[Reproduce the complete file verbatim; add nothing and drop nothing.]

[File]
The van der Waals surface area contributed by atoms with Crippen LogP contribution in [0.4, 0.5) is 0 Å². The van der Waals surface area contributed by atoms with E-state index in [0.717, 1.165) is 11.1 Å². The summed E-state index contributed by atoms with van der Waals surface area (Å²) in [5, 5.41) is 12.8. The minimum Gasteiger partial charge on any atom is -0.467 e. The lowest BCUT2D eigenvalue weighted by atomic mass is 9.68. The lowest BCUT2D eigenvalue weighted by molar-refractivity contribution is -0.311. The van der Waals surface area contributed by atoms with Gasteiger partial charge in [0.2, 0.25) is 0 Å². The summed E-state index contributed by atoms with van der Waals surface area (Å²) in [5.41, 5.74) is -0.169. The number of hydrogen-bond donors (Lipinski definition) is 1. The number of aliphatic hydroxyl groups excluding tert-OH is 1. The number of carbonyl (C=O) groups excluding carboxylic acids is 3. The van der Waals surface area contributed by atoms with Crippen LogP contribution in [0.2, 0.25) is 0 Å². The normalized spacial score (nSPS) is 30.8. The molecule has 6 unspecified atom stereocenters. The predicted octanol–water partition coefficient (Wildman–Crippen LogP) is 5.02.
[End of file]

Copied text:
The van der Waals surface area contributed by atoms with Crippen LogP contribution in [0.4, 0.5) is 0 Å². The van der Waals surface area contributed by atoms with E-state index in [0.717, 1.165) is 11.1 Å². The summed E-state index contributed by atoms with van der Waals surface area (Å²) in [5, 5.41) is 12.8. The minimum Gasteiger partial charge on any atom is -0.467 e. The lowest BCUT2D eigenvalue weighted by atomic mass is 9.68. The lowest BCUT2D eigenvalue weighted by molar-refractivity contribution is -0.311. The van der Waals surface area contributed by atoms with Gasteiger partial charge in [0.2, 0.25) is 0 Å². The summed E-state index contributed by atoms with van der Waals surface area (Å²) in [5.41, 5.74) is -0.169. The number of hydrogen-bond donors (Lipinski definition) is 1. The number of aliphatic hydroxyl groups excluding tert-OH is 1. The number of carbonyl (C=O) groups excluding carboxylic acids is 3. The van der Waals surface area contributed by atoms with Crippen LogP contribution in [0.2, 0.25) is 0 Å². The normalized spacial score (nSPS) is 30.8. The molecule has 6 unspecified atom stereocenters. The predicted octanol–water partition coefficient (Wildman–Crippen LogP) is 5.02.